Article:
Abstract and Keywords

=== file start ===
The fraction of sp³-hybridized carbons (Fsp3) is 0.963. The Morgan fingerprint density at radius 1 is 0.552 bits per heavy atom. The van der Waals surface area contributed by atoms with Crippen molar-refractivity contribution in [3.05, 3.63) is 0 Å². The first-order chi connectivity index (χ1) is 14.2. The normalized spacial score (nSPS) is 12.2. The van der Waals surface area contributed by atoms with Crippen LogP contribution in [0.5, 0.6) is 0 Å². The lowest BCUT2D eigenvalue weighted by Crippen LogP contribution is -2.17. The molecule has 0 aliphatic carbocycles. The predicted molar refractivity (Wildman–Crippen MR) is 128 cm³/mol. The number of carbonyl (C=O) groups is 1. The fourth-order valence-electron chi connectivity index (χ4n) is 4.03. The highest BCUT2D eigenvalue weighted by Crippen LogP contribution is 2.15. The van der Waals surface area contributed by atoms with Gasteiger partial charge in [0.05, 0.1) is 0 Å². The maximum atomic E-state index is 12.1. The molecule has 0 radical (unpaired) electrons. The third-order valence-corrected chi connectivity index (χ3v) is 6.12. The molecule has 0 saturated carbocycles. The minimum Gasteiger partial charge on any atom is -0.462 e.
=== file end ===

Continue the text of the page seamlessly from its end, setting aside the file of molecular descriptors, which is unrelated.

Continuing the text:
This article seeks to understand and speculate on the significance of certain visual features of the communist past after communism. Focusing in particular on East Germany, it considers the interplay of futures remembered and pasts experienced and the relevance of that interaction to our understanding of the GDR. It looks at the enduring appeal of cosmic culture and especially the figure of the cosmonaut as referenced across a range of media. Surveying its representation in both historical and contemporary culture, it traces the evolution of the cosmonaut as symbol, which was originally representative of socialist achievement and progressive humanism, and examines the ways in which it has come to be represented in visual and popular culture at a time when “the pendulums of the public mindset and mentality,” as Zygmunt Bauman has argued, have performed “a U-turn: from investing public hopes of improvement in the uncertain and ever too obviously un-trustworthy future, to re-investing them in the vaguely remembered past, valued for its assumed stability and so trustworthiness.”
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